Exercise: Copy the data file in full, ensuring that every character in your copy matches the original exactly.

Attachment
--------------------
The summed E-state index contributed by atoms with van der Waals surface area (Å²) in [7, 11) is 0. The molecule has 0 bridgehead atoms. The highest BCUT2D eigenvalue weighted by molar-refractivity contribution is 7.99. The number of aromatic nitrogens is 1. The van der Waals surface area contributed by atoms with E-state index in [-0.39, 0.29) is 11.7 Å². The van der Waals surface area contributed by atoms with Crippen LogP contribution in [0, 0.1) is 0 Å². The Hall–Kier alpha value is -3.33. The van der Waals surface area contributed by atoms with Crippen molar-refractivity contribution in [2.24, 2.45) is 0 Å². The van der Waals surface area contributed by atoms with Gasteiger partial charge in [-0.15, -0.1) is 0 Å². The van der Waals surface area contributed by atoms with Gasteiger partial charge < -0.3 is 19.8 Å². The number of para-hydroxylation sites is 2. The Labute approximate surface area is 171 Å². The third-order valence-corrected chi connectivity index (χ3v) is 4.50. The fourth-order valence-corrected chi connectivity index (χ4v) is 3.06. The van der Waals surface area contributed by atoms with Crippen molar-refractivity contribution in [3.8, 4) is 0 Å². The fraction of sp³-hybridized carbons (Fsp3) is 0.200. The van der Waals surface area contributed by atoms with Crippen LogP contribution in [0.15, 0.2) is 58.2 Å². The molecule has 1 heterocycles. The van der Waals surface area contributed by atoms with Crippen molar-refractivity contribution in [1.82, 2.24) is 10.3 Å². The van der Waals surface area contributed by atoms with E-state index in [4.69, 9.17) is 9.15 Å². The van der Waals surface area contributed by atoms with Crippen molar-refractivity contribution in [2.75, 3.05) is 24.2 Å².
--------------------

The summed E-state index contributed by atoms with van der Waals surface area (Å²) in [7, 11) is 0. The molecule has 0 bridgehead atoms. The highest BCUT2D eigenvalue weighted by molar-refractivity contribution is 7.99. The number of aromatic nitrogens is 1. The van der Waals surface area contributed by atoms with E-state index in [-0.39, 0.29) is 11.7 Å². The van der Waals surface area contributed by atoms with Crippen LogP contribution in [0, 0.1) is 0 Å². The Hall–Kier alpha value is -3.33. The van der Waals surface area contributed by atoms with Crippen molar-refractivity contribution in [2.24, 2.45) is 0 Å². The van der Waals surface area contributed by atoms with Gasteiger partial charge in [-0.15, -0.1) is 0 Å². The van der Waals surface area contributed by atoms with Gasteiger partial charge < -0.3 is 19.8 Å². The number of para-hydroxylation sites is 2. The Labute approximate surface area is 171 Å². The third-order valence-corrected chi connectivity index (χ3v) is 4.50. The fourth-order valence-corrected chi connectivity index (χ4v) is 3.06. The van der Waals surface area contributed by atoms with Crippen molar-refractivity contribution in [3.8, 4) is 0 Å². The fraction of sp³-hybridized carbons (Fsp3) is 0.200. The van der Waals surface area contributed by atoms with Crippen LogP contribution in [0.15, 0.2) is 58.2 Å². The molecule has 1 heterocycles. The van der Waals surface area contributed by atoms with Crippen molar-refractivity contribution in [1.82, 2.24) is 10.3 Å². The van der Waals surface area contributed by atoms with E-state index in [4.69, 9.17) is 9.15 Å². The van der Waals surface area contributed by atoms with Crippen molar-refractivity contribution in [2.75, 3.05) is 24.2 Å².